Archive for July, 2019

[Abstract] Evidence-Based Cognitive Rehabilitation: Systematic Review of the Literature From 2009 Through 2014 – Archives of Physical Medicine and Rehabilitation

Η εικόνα ίσως περιέχει: κείμενο



To conduct an updated, systematic review of the clinical literature, classify studies based on the strength of research design, and derive consensual, evidence-based clinical recommendations for cognitive rehabilitation of people with traumatic brain injury (TBI) or stroke.

Data Sources

Online PubMed and print journal searches identified citations for 250 articles published from 2009 through 2014.

Study Selection

Selected for inclusion were 186 articles after initial screening. Fifty articles were initially excluded (24 focusing on patients without neurologic diagnoses, pediatric patients, or other patients with neurologic diagnoses, 10 noncognitive interventions, 13 descriptive protocols or studies, 3 nontreatment studies). Fifteen articles were excluded after complete review (1 other neurologic diagnosis, 2 nontreatment studies, 1 qualitative study, 4 descriptive articles, 7 secondary analyses). 121 studies were fully reviewed.

Data Extraction

Articles were reviewed by the Cognitive Rehabilitation Task Force (CRTF) members according to specific criteria for study design and quality, and classified as providing class I, class II, or class III evidence. Articles were assigned to 1 of 6 possible categories (based on interventions for attention, vision and neglect, language and communication skills, memory, executive function, or comprehensive-integrated interventions).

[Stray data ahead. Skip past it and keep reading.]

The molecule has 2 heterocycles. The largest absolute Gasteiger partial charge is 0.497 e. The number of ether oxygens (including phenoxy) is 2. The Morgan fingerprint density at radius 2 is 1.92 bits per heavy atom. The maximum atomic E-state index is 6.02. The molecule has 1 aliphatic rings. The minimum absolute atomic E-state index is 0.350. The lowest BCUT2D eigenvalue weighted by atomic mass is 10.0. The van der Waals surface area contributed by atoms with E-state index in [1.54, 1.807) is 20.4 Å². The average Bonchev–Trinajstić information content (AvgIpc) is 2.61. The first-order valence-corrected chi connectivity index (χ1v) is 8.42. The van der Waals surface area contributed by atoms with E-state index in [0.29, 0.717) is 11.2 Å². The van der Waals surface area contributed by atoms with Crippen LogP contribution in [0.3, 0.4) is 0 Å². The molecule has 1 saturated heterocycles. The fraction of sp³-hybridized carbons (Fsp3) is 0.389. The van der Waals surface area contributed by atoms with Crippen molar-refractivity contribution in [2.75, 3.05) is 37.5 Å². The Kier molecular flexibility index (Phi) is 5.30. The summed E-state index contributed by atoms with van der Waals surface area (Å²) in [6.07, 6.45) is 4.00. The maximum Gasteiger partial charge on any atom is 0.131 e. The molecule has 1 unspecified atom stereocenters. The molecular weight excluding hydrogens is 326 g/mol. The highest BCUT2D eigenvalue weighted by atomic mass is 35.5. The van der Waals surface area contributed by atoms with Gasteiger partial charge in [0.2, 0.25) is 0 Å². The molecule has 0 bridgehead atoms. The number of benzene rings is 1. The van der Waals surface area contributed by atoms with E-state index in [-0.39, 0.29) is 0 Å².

Data Synthesis

Of 121 studies, 41 were rated as class I, 3 as class Ia, 14 as class II, and 63 as class III. Recommendations were derived by CRTF consensus from the relative strengths of the evidence, based on the decision rules applied in prior reviews.


CRTF has now evaluated 491 articles (109 class I or Ia, 68 class II, and 314 class III) and makes 29 recommendations for evidence-based practice of cognitive rehabilitation (9 Practice Standards, 9 Practice Guidelines, 11 Practice Options). Evidence supports Practice Standards for (1) attention deficits after TBI or stroke; (2) visual scanning for neglect after right-hemisphere stroke; (3) compensatory strategies for mild memory deficits; (4) language deficits after left-hemisphere stroke; (5) social-communication deficits after TBI; (6) metacognitive strategy training for deficits in executive functioning; and (7) comprehensive-holistic neuropsychological rehabilitation to reduce cognitive and functional disability after TBI or stroke.